ObamaCare problems in spotlight after government shutdown ends
By Sam Baker - 10/19/13 12:03 PM ET
The problems plaguing ObamaCare’s insurance exchanges are about to get a lot more attention.
Republicans ended up giving the White House some unintended political cover over the past two weeks, as the government shutdown and threat of default overshadowed the deeply flawed rollout of ObamaCare’s new insurance marketplaces.
But the shutdown is now in the rearview mirror, and healthcare.gov — the main portal for consumers to access ObamaCare’s exchanges — is still facing serious technical problems.
Congressional Republicans are eager to distance themselves from the failure of the shutdown — an effort to cripple ObamaCare that ended up backfiring, distracting the public from the law’s real problems.
And they’re eager to push the focus back to the White House’s problems, rather than their own.
“House Republicans have always been committed to effective, responsible oversight on the ‘train wreck’ that is President Obama’s healthcare law. Now, amid the disastrous rollout, those efforts will be redoubled,” said Michael Steel, a spokesman for Speaker John Boehner (R-Ohio).
The oversight planning is already taking shape. The House Ways and Means Committee, led by Rep. Dave Camp (R-Mich.). is planning hearings soon.
“Now we’re going to shift to oversight of the healthcare law,” Camp said last week. “Obviously there are huge problems with the rollout, very few people have signed up and been able to log on. We’re going to have to now pursue what is this law really doing for Americans and is it delivering.”
The House Energy and Commerce Committee will be the first out of the gate, with a hearing already scheduled on the exchanges’ rocky rollout.
Energy and Commerce Republicans sent letters recently to officials at the Health and Human Services Department who oversaw the implementation effort, and to the contractors charged with building the federally run exchanges that have had such a hard time getting off the ground.
“After three-and-a-half years, the law was clearly not ready for prime time, and the administration now has a competence problem. The American people deserve to know what caused this mess,” Energy and Commerce Committee Chairman Fred Upton (R-Mich.) said in a recent statement.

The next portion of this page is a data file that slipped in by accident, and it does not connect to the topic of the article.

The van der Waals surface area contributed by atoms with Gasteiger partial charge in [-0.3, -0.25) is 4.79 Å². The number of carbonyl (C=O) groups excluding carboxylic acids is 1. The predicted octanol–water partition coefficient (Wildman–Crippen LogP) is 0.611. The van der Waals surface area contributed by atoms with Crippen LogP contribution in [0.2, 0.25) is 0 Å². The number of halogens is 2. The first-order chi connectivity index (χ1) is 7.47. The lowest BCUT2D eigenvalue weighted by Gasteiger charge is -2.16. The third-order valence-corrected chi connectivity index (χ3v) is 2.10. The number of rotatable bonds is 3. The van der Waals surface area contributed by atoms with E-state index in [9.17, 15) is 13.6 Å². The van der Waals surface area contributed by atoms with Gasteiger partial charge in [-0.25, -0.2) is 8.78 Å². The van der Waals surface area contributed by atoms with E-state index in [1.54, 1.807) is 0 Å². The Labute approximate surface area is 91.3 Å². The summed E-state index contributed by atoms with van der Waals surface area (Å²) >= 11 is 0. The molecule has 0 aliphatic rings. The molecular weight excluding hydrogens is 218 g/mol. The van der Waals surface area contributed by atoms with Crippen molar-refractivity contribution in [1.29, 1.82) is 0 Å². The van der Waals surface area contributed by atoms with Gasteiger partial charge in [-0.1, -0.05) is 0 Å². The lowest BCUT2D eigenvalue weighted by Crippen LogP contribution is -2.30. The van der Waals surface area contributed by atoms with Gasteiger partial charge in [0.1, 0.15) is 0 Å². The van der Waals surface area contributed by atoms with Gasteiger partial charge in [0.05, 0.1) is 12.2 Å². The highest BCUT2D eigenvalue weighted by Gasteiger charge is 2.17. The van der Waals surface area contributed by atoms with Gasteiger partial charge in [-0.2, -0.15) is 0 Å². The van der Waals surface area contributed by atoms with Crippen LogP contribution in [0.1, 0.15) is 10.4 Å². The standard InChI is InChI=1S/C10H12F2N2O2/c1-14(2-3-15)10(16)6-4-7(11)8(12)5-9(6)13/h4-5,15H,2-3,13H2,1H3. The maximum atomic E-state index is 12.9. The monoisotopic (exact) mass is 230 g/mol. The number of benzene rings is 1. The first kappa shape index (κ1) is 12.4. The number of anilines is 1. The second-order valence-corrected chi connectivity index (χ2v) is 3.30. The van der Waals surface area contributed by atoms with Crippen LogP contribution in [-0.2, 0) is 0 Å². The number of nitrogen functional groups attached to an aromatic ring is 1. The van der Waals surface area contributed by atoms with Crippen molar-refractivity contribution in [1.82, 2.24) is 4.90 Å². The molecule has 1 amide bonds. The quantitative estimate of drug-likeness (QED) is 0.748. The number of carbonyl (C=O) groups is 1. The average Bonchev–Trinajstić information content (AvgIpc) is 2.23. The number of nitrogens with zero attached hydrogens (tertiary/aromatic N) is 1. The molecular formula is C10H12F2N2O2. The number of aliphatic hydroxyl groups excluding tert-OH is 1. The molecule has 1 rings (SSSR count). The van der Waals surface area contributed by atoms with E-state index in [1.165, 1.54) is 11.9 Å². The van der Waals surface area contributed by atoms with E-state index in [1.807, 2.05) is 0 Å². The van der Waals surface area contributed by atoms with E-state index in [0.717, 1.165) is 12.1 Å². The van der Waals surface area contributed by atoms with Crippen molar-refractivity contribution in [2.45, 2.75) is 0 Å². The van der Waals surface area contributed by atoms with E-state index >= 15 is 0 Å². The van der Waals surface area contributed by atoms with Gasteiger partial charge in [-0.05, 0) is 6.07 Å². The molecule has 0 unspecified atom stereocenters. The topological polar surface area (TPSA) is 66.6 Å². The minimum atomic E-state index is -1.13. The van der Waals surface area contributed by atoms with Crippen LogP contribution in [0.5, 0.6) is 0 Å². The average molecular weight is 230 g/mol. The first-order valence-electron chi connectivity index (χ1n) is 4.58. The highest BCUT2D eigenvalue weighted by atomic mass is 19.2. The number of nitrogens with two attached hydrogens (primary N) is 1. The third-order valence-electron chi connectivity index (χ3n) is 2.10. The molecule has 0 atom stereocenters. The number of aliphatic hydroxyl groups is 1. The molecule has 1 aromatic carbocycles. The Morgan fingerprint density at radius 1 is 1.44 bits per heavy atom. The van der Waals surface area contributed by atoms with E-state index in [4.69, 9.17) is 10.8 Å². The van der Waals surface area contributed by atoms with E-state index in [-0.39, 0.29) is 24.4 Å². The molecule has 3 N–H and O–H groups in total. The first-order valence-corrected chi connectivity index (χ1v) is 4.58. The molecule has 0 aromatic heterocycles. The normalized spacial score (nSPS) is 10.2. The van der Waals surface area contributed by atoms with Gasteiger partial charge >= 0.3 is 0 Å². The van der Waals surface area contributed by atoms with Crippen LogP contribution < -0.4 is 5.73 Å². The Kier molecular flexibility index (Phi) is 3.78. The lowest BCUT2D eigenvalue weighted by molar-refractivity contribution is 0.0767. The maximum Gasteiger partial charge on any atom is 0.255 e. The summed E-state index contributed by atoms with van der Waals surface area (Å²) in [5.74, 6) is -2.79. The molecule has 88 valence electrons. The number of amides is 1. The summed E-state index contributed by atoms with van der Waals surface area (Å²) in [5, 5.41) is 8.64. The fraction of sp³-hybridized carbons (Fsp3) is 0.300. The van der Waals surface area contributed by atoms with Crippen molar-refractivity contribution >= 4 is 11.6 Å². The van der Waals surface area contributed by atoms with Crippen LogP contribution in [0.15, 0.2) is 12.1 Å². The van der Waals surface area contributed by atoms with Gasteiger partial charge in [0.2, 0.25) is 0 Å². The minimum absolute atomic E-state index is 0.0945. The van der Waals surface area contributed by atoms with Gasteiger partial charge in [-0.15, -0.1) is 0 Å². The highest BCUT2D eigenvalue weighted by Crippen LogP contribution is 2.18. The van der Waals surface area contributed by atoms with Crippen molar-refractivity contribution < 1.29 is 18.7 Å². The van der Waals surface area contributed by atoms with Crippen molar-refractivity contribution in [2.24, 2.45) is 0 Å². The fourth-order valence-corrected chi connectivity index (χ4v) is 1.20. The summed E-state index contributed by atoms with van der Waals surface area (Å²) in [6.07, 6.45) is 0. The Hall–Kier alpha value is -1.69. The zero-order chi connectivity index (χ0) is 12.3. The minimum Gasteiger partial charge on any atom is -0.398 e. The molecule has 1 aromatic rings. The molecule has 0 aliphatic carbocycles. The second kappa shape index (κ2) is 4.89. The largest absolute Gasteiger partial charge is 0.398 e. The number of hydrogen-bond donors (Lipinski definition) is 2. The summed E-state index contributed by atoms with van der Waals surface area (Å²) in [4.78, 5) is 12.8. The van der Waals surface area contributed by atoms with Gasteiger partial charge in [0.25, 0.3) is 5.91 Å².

Many Republicans complained during the shutdown about a “missed opportunity” to make a strong case against ObamaCare by emphasizing the myriad problems with the rollout of the law’s exchanges and healthcare.gov, the portal for accessing those exchanges.
The fiscal fight was indeed a big distraction when the exchanges were at their most dysfunctional.
In the first week of the launch, hardly anyone could actually access healthcare.gov. Users met error messages and long wait times and were unable to even create an account — the first step toward shopping for coverage.
CGI Federal, the contractor that built the bulk of healthcare.gov, testified at an Energy and Commerce hearing in September that the federal portal was ready to go.
The company even singled out the ability to create accounts — the first thing to go wrong — as a piece of the puzzle it had successfully tested.
Some of healthcare.gov’s problems are getting better.
More users can create accounts now, and HHS has added a new option allowing users to get a rough sense of their options and costs without going all the way through the time-consuming application process.
HHS has added capacity to help deal with the crush of traffic the site has experienced — which contributed to its early problems, but was not the sole cause.
But there’s still plenty for Republicans to seize on, and as more users are able to actually use the system, potentially more serious issues are arising.
Sources close to the insurance industry have said they’re concerned about the exchanges returning inaccurate information about the level of tax subsidies applicants will receive.
If the calculations are too low, consumers might see a higher out-of-pocket cost and avoid buying coverage. Or, if the mistake goes the other way, consumers might end up paying more than they were told they would owe.